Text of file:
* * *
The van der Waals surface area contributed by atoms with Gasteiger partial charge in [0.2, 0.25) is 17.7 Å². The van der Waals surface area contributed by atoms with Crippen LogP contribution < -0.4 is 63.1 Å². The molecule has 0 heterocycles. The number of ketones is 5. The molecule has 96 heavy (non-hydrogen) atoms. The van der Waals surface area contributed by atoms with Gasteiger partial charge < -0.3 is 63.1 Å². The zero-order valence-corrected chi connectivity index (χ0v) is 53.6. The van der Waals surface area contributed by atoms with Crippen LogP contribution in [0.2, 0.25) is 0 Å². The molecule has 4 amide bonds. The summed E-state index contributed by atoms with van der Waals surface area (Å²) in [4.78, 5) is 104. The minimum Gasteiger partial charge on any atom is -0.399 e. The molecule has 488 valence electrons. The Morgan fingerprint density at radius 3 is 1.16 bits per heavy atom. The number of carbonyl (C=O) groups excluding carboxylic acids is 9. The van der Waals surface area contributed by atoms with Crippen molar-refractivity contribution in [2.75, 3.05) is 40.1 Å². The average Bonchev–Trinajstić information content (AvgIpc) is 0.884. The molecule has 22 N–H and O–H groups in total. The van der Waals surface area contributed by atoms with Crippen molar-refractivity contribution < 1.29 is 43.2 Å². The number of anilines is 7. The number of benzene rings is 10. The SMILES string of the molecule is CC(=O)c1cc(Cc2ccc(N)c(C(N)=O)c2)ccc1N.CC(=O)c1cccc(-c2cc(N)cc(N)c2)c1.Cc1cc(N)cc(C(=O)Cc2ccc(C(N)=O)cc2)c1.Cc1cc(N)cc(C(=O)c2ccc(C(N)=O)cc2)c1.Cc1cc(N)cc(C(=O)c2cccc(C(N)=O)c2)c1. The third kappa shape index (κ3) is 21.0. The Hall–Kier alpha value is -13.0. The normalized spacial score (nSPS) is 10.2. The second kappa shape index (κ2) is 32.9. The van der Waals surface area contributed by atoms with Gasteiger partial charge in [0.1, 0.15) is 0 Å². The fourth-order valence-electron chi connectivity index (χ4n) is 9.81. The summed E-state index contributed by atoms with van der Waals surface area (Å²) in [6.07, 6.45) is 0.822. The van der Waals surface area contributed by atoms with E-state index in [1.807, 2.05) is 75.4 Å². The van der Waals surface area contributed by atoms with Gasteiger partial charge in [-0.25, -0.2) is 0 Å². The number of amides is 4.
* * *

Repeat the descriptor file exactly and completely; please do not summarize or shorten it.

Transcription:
The van der Waals surface area contributed by atoms with Gasteiger partial charge in [0.2, 0.25) is 17.7 Å². The van der Waals surface area contributed by atoms with Crippen LogP contribution < -0.4 is 63.1 Å². The molecule has 0 heterocycles. The number of ketones is 5. The molecule has 96 heavy (non-hydrogen) atoms. The van der Waals surface area contributed by atoms with Gasteiger partial charge < -0.3 is 63.1 Å². The zero-order valence-corrected chi connectivity index (χ0v) is 53.6. The van der Waals surface area contributed by atoms with Crippen LogP contribution in [0.2, 0.25) is 0 Å². The molecule has 4 amide bonds. The summed E-state index contributed by atoms with van der Waals surface area (Å²) in [4.78, 5) is 104. The minimum Gasteiger partial charge on any atom is -0.399 e. The molecule has 488 valence electrons. The Morgan fingerprint density at radius 3 is 1.16 bits per heavy atom. The number of carbonyl (C=O) groups excluding carboxylic acids is 9. The van der Waals surface area contributed by atoms with Crippen molar-refractivity contribution in [2.75, 3.05) is 40.1 Å². The average Bonchev–Trinajstić information content (AvgIpc) is 0.884. The molecule has 22 N–H and O–H groups in total. The van der Waals surface area contributed by atoms with Crippen molar-refractivity contribution < 1.29 is 43.2 Å². The number of anilines is 7. The number of benzene rings is 10. The SMILES string of the molecule is CC(=O)c1cc(Cc2ccc(N)c(C(N)=O)c2)ccc1N.CC(=O)c1cccc(-c2cc(N)cc(N)c2)c1.Cc1cc(N)cc(C(=O)Cc2ccc(C(N)=O)cc2)c1.Cc1cc(N)cc(C(=O)c2ccc(C(N)=O)cc2)c1.Cc1cc(N)cc(C(=O)c2cccc(C(N)=O)c2)c1. The third kappa shape index (κ3) is 21.0. The Hall–Kier alpha value is -13.0. The normalized spacial score (nSPS) is 10.2. The second kappa shape index (κ2) is 32.9. The van der Waals surface area contributed by atoms with Gasteiger partial charge in [0.1, 0.15) is 0 Å². The fourth-order valence-electron chi connectivity index (χ4n) is 9.81. The summed E-state index contributed by atoms with van der Waals surface area (Å²) in [6.07, 6.45) is 0.822. The van der Waals surface area contributed by atoms with E-state index in [1.807, 2.05) is 75.4 Å². The van der Waals surface area contributed by atoms with Gasteiger partial charge in [-0.25, -0.2) is 0 Å². The number of amides is 4.